A few of the agents I’m querying want to see a bio. The author’s bio is only about a paragraph long but don’t let its size fool you. Approach with a machete and a stiff upper lip. There will be blood. Who knew introducing yourself could be so hard.
If you’re like me, you get nervous. First, get it all off your chest in one pathetic breath. For example:
After obtaining honors and degrees from fancy institutions Anna Fonté (rhymes with nosegay, deejay, bidet) taught high school English for ten years, then did the math and retired early. (5 classes =160 students @ 2 essays per month = 320 essays @ 4 pages each = 1300 pages per month + thoughtful and helpful comments x school year = impossible ÷ kill me now.) Now I live in Berkeley, CA where I write novels, short stories, poems, personal essays, and accounts of my attempts to befriend the neighborhood crows. I find writing much more interesting than getting published although a few of my stories have found homes online and in print, most recently in ElevenEleven’s issue #12 (due to a rare and precious solicited submission. The bulk of my work will be left as a legacy to my daughters who, despite their young ages, already possess much more savvy and swagger than I ever will). I can always be found at http://www.girlinthehat.com.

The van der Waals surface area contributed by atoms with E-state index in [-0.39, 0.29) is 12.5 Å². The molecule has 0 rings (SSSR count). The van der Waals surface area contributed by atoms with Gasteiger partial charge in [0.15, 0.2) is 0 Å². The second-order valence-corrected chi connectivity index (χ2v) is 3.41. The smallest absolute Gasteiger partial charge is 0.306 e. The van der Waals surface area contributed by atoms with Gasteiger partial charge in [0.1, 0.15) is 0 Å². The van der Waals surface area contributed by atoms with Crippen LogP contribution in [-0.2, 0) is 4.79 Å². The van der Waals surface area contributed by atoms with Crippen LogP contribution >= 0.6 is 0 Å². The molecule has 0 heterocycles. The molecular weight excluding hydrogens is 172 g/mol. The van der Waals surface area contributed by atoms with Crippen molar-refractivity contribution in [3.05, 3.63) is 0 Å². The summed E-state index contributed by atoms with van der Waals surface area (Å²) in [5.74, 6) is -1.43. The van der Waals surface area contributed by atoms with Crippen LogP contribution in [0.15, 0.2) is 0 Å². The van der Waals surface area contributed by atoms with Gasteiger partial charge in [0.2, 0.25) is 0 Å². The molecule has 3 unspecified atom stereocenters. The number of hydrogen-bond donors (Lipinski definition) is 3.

Next, slap yourself across the face, one slap per cheek, grab your own shoulders, and shake. Rule #1 (according to friend Helen, who once interned at a literary agency) is “no jokes, no blether.” This is a professional introduction after all, the kind where you shake hands firmly and look them in the eye, this is no kindergarten stand-up where you pick your nose and show them what you found.
So first, slice off all the parts that sound like nervous laughter.
Next, chop off all irrelevant references to classes and courses and jobs unrelated to creative writing.
Cut any mention of things you’ve written unless they’ve been published because that’s just pathetic.
Pull a “Kill Bill” on every reference to your family or children. You wouldn’t bring them to an interview, would you?
Don’t forget to stick in all the literary prizes you’ve been awarded, including writers’ retreats you’ve attended, especially if you won an invitation.
Last, stab all the I’s and speak in the third, not the first, person, because remember, this isn’t personal.
So here’s what’s left:
Anna Fonté’s work has appeared online and in print, most recently in ElevenEleven#12. She taught high school English and now lives in Berkeley, CA.
(Thanks, Jenni for the tip about the large font.)
In summary, your bio is about a person, but it’s not personal. Irony here.
What do you think?
What’s on your bio?